For the development of third-generation photonics-electronics convergence devices, we will not only develop silicon photonics and optical connectors but also create an ecosystem to promote the transition to CPO.


[1] OIF,
[2] QSFP-DD,
[3] S. Yamanaka and Y. Nasu, “Silicon Photonics Coherent Optical Subassembly for High-data-rate Signal Transmissions,” Proc. of the 44th Optical Fiber Communications Conference and Exhibition (OFC 2021), Th5F.2, Virtual, June 2021.
[4] K. Shikama, N. Sato, Y. Doi, S. Tsunashima, and Y. Ishii, “A Concept of Introducing Magnetic Attraction Structure into Optical-fiber Connector,” NTT Technical Review, Vol. 21, No. 4, pp. 77–82, Apr. 2023.
[5] S. Yamanaka, Y. Ikuma, T. Itoh, Y. Kawamura, K. Kikuchi, Y. Kurata, M. Jizodo, T. Jyo, S. Soma, M. Takahashi, K. Tsuzuki, M. Nagatani, Y. Nasu, A. Matsushita, and T. Yamada, “Silicon Photonics Coherent Optical Subassembly with EO and OE Bandwidths of Over 50 GHz,” Proc. of the 43rd Optical Fiber Communications Conference and Exhibition (OFC 2020), PDP, Th4A.4, San Diego, CA, USA, Mar. 2020.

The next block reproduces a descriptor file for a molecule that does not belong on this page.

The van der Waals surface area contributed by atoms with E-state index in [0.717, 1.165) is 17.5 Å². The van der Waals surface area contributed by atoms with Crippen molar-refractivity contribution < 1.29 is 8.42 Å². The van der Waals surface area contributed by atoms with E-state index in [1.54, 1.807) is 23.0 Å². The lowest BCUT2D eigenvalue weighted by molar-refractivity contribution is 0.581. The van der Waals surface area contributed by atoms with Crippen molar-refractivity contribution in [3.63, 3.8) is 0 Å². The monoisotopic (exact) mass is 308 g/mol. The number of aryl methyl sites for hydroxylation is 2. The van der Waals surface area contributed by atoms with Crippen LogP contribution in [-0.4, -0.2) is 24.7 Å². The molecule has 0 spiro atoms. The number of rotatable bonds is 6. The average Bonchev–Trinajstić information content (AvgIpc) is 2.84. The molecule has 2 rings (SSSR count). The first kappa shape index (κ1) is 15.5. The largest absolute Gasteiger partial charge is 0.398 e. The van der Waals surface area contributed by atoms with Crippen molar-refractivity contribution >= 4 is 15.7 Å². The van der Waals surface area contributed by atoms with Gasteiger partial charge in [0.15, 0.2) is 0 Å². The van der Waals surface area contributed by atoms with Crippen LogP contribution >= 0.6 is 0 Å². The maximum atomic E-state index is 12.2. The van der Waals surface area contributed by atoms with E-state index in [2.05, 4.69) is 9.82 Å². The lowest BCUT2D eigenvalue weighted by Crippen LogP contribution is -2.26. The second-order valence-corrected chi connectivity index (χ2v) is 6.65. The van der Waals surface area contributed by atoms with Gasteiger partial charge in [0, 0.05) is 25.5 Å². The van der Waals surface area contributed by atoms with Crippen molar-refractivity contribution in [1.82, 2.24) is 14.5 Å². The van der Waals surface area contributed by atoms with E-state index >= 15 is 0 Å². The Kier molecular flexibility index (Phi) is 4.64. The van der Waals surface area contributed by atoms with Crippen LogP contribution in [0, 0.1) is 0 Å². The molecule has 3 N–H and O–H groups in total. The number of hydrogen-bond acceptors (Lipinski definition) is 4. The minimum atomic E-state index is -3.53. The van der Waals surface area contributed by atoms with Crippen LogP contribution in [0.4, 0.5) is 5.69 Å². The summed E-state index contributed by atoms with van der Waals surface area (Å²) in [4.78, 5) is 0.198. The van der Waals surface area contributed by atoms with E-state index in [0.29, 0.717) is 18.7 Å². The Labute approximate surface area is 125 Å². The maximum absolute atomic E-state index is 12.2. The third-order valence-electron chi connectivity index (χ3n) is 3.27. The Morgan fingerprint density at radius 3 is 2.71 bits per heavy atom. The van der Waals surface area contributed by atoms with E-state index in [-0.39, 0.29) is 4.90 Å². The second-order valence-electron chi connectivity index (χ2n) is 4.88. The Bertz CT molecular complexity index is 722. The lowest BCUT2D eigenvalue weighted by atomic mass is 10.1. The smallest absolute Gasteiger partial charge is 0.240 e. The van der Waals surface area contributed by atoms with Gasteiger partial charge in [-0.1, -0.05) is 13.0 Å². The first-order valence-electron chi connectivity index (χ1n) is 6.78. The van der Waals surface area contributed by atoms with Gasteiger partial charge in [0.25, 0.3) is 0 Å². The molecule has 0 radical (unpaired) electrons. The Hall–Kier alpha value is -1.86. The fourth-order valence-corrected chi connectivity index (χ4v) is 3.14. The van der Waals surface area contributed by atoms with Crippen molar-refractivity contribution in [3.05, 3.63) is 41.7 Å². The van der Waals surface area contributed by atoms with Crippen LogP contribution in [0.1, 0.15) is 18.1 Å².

Shin Kamei
General Manager of Co-packaged Optics Business Group, NTT Innovative Devices Corporation.
He received a B.S. and M.S. in physics, and Ph.D. in engineering from the Tokyo Institute of Technology in 1996, 1998, and 2009. In 1998, he joined NTT and has been engaged in research and development on optical devices based on silica planar waveguides and silicon photonics. He joined NTT Innovative Devices Corporation in 2023 and is in charge of the business of photonics-electronics convergence devices.
Yuzo Ishii
Deputy General Manager of Business Strategy Center, NTT Innovative Devices Corporation.
He received a B.S., M.S., and Ph.D. in precision machinery engineering from the University of Tokyo in 1995, 1997, and 2005. In 1997, he joined NTT Optoelectronics Laboratories, where he has been engaged in research on micro-optics for chip-to-chip optical interconnection. From 2005 to 2006, he was a visiting researcher at Vrije University in Brussels, Belgium. From 2013 to 2014, he was with NTT Electronics Corporation, where he was engaged in the development and commercialization of wavelength selective switches. He joined NTT Innovative Devices Corporation in 2023 and is mainly in charge of the planning and strategy of new product introduction. He is a member of the Japan Society of Applied Physics.